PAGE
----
If you are struggling from the aftermath of your mate having an affair, here are steps to take to recover:

Be with your feelings. The one who has been victimized, as well as the one who had the affair, has feelings about what took place. Both must learn to be patient as they work through feelings of betrayal. Healing will take time, and you must settle in for a long period of counseling. The one victimized by the affair can expect to have a long season of roller coaster emotions, and the one who had the affair must be very patient in the healing process.

Consider trauma work. Through special interventions such as Lifespan Integration and Core Self Integration, (read about these on our website) in the company of a caring, trusted and trained marriage counselor, you can move through this trauma. Should you fail to move through the trauma, this suggests further intervention is needed—and available. We will help you determine what is blocking and impeding growth and recovery.

Recognize both played a role in the affair. This doesn’t mean the victim “caused” the affair, or must take responsibility for it. What it means is both are responsible for creating an environment in which an affair could occur (short of being married to a sexual addict.) Subsequently, both will need healing and changes to their personality and patterns of relating to ensure an affair doesn’t recur.

Both must take an active role in healing from the affair. Both must examine the circumstances in the marriage prior to the affair, exploring ways their communication, conflict resolution skills, and perhaps patterns of intimacy, played a role in the affair. Both must be diligent about taking responsibility for their part, and set out to heal problems. Again, this is where trauma work may play a key role in healing.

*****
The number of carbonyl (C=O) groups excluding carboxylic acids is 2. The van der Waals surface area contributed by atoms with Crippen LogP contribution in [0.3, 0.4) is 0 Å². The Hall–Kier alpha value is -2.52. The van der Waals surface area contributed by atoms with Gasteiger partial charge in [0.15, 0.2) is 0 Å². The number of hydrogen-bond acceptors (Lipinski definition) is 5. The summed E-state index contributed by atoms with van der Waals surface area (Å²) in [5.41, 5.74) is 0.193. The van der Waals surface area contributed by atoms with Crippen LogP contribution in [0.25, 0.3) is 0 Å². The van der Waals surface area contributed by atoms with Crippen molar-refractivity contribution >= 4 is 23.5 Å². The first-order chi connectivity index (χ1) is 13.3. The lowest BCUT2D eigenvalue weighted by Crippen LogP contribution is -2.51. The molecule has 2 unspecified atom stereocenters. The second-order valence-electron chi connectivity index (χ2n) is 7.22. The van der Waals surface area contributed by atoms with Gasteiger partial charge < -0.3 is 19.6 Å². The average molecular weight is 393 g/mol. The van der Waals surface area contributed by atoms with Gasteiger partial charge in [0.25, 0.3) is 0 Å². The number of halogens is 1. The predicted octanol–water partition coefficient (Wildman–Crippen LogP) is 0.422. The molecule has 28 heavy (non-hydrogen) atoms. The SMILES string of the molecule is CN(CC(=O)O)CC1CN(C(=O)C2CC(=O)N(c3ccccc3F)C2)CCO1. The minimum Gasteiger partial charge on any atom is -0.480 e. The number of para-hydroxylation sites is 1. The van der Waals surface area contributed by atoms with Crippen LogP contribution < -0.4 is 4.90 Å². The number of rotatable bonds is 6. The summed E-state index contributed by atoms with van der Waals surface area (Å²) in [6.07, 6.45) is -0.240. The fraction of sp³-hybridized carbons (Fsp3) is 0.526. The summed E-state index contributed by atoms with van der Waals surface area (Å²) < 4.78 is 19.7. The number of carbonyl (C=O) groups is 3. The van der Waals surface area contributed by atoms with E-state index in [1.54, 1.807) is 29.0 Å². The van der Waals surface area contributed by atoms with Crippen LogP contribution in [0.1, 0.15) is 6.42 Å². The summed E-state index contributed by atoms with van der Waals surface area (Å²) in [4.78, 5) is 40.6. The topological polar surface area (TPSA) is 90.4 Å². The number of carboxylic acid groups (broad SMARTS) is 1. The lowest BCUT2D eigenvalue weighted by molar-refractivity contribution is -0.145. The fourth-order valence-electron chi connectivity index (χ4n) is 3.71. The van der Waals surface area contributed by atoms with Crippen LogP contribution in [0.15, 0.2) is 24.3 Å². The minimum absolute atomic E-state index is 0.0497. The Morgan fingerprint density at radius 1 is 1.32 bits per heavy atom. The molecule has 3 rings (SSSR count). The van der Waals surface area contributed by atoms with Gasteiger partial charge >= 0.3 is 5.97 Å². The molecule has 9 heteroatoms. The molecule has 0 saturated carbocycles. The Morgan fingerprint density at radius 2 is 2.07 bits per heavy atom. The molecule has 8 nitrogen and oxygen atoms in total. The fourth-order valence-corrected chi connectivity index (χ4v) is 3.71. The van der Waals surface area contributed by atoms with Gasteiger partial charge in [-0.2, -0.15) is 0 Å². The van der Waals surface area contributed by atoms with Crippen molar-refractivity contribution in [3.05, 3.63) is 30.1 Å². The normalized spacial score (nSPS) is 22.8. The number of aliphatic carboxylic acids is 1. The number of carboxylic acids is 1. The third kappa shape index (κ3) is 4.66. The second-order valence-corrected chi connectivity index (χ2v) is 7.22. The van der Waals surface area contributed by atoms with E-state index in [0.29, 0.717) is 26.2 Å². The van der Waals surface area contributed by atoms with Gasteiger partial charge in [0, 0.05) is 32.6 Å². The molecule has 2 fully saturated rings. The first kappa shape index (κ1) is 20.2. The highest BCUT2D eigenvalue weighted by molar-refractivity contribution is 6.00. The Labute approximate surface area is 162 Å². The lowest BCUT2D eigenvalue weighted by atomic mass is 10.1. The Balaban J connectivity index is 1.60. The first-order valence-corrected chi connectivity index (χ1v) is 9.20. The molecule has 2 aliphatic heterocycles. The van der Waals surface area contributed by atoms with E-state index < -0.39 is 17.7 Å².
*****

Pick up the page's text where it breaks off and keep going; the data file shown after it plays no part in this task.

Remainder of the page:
Understand that it will take time, and effort, to restore trust. Trust can be restored, but this will require effort and wisdom. Healthy boundaries must be restored to the marriage. The one who had the affair must show, repeatedly, that they are truly sorry for the damage they have caused. Both must be committed to long term healing of the marriage.

Make every effort to understand what your mate is experiencing. If you had the affair, make continuous effort to understand your mate’s feelings of betrayal. If you have been victimized, work at seeing the larger picture. Try to see the affair as a symptom of a larger, more complex problem.

Agree to grow through this trauma, not simply go through it. Locking arms, dedicated to healing, you both can work diligently with a trained specialist to heal and become stronger than ever before. Notice the gains, reinforce progress, and dedicate yourselves to having a healthier marriage than ever before.

I fully recognize that finding out your mate is having an affair is an incredibly sensitive topic.

It is so easy and tempting to become adversarial, shift into blaming and shaming, when what is needed is a fierce desire to become united to save your marriage. This “roller coaster” recovery is best done with expert help, and we at The Marriage Recovery Center are available.

Please contact us for help…